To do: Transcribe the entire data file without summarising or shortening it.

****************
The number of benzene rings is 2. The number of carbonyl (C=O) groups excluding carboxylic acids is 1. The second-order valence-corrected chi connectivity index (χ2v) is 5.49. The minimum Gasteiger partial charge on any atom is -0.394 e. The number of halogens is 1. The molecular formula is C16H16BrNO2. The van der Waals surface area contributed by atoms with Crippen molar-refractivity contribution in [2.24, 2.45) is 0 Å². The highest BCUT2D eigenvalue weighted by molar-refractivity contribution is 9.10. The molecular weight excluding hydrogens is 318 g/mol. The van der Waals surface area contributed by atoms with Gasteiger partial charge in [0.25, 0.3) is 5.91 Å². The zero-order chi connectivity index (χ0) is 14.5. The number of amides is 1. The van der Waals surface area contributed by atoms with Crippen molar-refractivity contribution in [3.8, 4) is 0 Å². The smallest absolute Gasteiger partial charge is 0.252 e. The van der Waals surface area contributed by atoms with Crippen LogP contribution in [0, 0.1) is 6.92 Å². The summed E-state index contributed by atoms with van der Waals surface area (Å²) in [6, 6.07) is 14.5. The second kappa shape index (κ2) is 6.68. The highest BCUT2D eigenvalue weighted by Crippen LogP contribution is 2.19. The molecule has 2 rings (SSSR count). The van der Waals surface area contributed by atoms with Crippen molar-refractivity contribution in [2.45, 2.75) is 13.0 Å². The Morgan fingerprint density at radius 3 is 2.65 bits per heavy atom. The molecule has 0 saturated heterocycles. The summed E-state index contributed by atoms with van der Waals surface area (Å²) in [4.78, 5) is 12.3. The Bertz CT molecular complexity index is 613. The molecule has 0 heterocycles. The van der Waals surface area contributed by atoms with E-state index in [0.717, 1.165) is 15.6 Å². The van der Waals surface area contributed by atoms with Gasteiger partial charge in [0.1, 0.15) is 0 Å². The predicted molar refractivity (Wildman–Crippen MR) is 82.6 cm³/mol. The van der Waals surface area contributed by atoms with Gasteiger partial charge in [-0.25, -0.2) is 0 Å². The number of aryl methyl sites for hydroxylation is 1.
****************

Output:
The number of benzene rings is 2. The number of carbonyl (C=O) groups excluding carboxylic acids is 1. The second-order valence-corrected chi connectivity index (χ2v) is 5.49. The minimum Gasteiger partial charge on any atom is -0.394 e. The number of halogens is 1. The molecular formula is C16H16BrNO2. The van der Waals surface area contributed by atoms with Crippen molar-refractivity contribution in [2.24, 2.45) is 0 Å². The highest BCUT2D eigenvalue weighted by molar-refractivity contribution is 9.10. The molecular weight excluding hydrogens is 318 g/mol. The van der Waals surface area contributed by atoms with Gasteiger partial charge in [0.25, 0.3) is 5.91 Å². The zero-order chi connectivity index (χ0) is 14.5. The number of amides is 1. The van der Waals surface area contributed by atoms with Crippen molar-refractivity contribution in [3.8, 4) is 0 Å². The smallest absolute Gasteiger partial charge is 0.252 e. The van der Waals surface area contributed by atoms with Crippen LogP contribution in [0, 0.1) is 6.92 Å². The summed E-state index contributed by atoms with van der Waals surface area (Å²) in [6, 6.07) is 14.5. The second kappa shape index (κ2) is 6.68. The highest BCUT2D eigenvalue weighted by Crippen LogP contribution is 2.19. The molecule has 2 rings (SSSR count). The van der Waals surface area contributed by atoms with Crippen molar-refractivity contribution in [2.45, 2.75) is 13.0 Å². The Morgan fingerprint density at radius 3 is 2.65 bits per heavy atom. The molecule has 0 saturated heterocycles. The summed E-state index contributed by atoms with van der Waals surface area (Å²) in [4.78, 5) is 12.3. The Bertz CT molecular complexity index is 613. The molecule has 0 heterocycles. The van der Waals surface area contributed by atoms with E-state index in [0.717, 1.165) is 15.6 Å². The van der Waals surface area contributed by atoms with Gasteiger partial charge in [0.1, 0.15) is 0 Å². The predicted molar refractivity (Wildman–Crippen MR) is 82.6 cm³/mol. The van der Waals surface area contributed by atoms with Gasteiger partial charge in [-0.25, -0.2) is 0 Å². The number of aryl methyl sites for hydroxylation is 1.